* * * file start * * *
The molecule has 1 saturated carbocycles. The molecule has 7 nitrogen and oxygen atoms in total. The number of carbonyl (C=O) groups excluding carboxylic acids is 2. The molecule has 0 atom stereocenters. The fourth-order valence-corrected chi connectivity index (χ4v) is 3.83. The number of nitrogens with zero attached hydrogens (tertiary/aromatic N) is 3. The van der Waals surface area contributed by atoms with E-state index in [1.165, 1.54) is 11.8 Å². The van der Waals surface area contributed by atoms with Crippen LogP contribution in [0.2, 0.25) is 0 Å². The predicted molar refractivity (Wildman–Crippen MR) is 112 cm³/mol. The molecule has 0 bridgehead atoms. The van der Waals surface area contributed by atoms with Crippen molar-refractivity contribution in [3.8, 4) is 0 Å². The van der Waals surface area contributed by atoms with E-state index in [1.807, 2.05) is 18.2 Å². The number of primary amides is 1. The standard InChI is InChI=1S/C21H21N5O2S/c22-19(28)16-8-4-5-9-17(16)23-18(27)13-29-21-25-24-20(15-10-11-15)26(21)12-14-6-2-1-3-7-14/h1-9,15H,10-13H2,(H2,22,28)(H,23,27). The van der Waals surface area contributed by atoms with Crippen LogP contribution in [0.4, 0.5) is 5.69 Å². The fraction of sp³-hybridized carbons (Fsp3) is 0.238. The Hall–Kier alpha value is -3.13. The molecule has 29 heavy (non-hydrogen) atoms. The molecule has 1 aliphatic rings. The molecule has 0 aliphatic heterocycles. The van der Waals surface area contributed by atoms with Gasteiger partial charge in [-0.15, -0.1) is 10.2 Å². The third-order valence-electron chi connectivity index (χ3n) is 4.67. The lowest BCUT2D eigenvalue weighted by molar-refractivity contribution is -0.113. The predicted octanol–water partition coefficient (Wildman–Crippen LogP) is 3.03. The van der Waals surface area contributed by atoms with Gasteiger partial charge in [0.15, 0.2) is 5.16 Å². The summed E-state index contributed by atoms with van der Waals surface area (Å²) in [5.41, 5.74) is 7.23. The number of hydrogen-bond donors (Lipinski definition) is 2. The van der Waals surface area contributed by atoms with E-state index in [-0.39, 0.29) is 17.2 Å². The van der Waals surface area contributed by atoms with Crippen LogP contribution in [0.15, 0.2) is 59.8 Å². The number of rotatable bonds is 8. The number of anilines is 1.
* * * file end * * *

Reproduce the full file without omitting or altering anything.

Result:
The molecule has 1 saturated carbocycles. The molecule has 7 nitrogen and oxygen atoms in total. The number of carbonyl (C=O) groups excluding carboxylic acids is 2. The molecule has 0 atom stereocenters. The fourth-order valence-corrected chi connectivity index (χ4v) is 3.83. The number of nitrogens with zero attached hydrogens (tertiary/aromatic N) is 3. The van der Waals surface area contributed by atoms with E-state index in [1.165, 1.54) is 11.8 Å². The van der Waals surface area contributed by atoms with Crippen LogP contribution in [0.2, 0.25) is 0 Å². The predicted molar refractivity (Wildman–Crippen MR) is 112 cm³/mol. The molecule has 0 bridgehead atoms. The van der Waals surface area contributed by atoms with Crippen molar-refractivity contribution in [3.8, 4) is 0 Å². The van der Waals surface area contributed by atoms with E-state index in [1.807, 2.05) is 18.2 Å². The number of primary amides is 1. The standard InChI is InChI=1S/C21H21N5O2S/c22-19(28)16-8-4-5-9-17(16)23-18(27)13-29-21-25-24-20(15-10-11-15)26(21)12-14-6-2-1-3-7-14/h1-9,15H,10-13H2,(H2,22,28)(H,23,27). The van der Waals surface area contributed by atoms with Crippen LogP contribution in [0.4, 0.5) is 5.69 Å². The fraction of sp³-hybridized carbons (Fsp3) is 0.238. The Hall–Kier alpha value is -3.13. The molecule has 29 heavy (non-hydrogen) atoms. The molecule has 1 aliphatic rings. The molecule has 0 aliphatic heterocycles. The van der Waals surface area contributed by atoms with Gasteiger partial charge in [-0.15, -0.1) is 10.2 Å². The third-order valence-electron chi connectivity index (χ3n) is 4.67. The lowest BCUT2D eigenvalue weighted by molar-refractivity contribution is -0.113. The predicted octanol–water partition coefficient (Wildman–Crippen LogP) is 3.03. The van der Waals surface area contributed by atoms with Gasteiger partial charge in [0.15, 0.2) is 5.16 Å². The summed E-state index contributed by atoms with van der Waals surface area (Å²) in [5.41, 5.74) is 7.23. The number of hydrogen-bond donors (Lipinski definition) is 2. The van der Waals surface area contributed by atoms with E-state index in [-0.39, 0.29) is 17.2 Å². The van der Waals surface area contributed by atoms with Crippen LogP contribution in [0.15, 0.2) is 59.8 Å². The number of rotatable bonds is 8. The number of anilines is 1.